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Introduction
Sources:
Africa 2006,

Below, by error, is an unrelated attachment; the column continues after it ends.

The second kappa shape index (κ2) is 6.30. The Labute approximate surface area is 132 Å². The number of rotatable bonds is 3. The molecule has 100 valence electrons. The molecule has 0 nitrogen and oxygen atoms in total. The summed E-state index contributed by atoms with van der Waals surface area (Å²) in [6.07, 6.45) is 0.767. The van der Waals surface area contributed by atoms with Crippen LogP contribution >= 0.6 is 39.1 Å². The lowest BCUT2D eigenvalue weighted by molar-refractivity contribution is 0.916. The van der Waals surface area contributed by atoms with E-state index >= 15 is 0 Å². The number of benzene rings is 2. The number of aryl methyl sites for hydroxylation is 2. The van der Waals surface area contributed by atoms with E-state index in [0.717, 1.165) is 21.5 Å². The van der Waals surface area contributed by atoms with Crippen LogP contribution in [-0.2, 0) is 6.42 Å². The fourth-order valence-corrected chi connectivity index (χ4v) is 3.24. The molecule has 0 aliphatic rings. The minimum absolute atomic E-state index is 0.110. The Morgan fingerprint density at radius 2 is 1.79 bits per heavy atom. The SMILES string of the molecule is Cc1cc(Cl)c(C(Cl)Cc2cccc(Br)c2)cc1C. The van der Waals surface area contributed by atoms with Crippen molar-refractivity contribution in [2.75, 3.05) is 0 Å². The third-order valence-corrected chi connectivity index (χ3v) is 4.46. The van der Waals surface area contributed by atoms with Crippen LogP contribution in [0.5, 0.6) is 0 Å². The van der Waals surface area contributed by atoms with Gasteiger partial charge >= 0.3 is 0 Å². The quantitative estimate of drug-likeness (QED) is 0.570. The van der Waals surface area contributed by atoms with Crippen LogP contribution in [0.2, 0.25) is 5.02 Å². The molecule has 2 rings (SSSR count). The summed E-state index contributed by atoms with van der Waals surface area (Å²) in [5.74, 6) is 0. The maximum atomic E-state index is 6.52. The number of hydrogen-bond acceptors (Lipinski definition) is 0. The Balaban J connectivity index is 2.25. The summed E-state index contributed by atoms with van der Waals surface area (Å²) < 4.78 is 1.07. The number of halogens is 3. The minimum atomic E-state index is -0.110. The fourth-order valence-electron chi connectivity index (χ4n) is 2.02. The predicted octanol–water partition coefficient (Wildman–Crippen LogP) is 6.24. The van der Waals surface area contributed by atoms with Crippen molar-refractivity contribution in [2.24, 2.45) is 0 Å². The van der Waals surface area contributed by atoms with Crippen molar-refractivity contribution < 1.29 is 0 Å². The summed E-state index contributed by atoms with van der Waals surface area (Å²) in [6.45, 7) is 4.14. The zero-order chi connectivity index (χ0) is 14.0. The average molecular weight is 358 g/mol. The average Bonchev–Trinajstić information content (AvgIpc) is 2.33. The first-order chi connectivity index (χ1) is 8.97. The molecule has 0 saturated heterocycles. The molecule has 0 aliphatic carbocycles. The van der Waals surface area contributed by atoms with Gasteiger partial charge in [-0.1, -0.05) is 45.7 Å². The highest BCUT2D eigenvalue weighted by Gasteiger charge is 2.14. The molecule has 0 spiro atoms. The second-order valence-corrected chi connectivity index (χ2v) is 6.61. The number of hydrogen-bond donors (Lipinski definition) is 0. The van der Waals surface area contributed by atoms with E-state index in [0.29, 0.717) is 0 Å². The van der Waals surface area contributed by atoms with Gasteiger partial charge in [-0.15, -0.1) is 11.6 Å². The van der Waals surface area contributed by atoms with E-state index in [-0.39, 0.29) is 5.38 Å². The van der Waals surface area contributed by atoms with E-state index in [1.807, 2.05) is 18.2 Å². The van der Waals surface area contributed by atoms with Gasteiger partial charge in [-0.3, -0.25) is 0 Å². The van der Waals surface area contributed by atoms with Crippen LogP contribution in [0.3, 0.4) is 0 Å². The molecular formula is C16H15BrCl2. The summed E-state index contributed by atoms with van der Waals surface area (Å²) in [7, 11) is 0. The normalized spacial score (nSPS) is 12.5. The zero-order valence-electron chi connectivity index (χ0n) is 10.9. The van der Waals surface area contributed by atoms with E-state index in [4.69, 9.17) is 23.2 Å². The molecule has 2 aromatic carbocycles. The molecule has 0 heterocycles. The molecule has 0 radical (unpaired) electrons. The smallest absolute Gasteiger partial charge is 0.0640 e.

The San and Nama or Khoikhoi peoples were already in the region 500 years ago when Ovambo and Kavango groups migrated south from present-day Angola. In the 19th Century German merchants settled in the territory around the British possession of Walvis Bay. German forces moved inland to claim what became known as German West Africa, almost annihilating the Herero and the Nama in the process. During the First World War South Africa defeated the Germans in the territory and in 1919 the League of Nations confirmed its control over the mandate of South West Africa (SWA). South African attempts after the Second World War to incorporate the territory instead of submitting it to the control of the newly formed UN Trusteeship Council led to a lengthy political struggle in the UN. The South West African Peoples Organization (SWAPO), under leadership of Sam Daniel Shafiishuna Nujoma, resorted to arms in 1966 after the International Court of Justice gave a ruling favorable to the South African government. In 1988, a US-inspired peace agreement ended hostilities on the northern border where South Africa was engaged in a protracted battle with Cuban and Angolan MPLA troops, assisted by SWAPO commandos. SWAPO emerged as the victor in an election held in 1989 under supervision of a UN Transitional Assistance Group (UNTAG) and on 21 March 1990, Nujoma was sworn in as president of independent Namibia and reelected several times until he stepped down in 2005. He was succeeded by Hifikepunye Pohamba as leader of SWAPO and president after the November 2004 election.  


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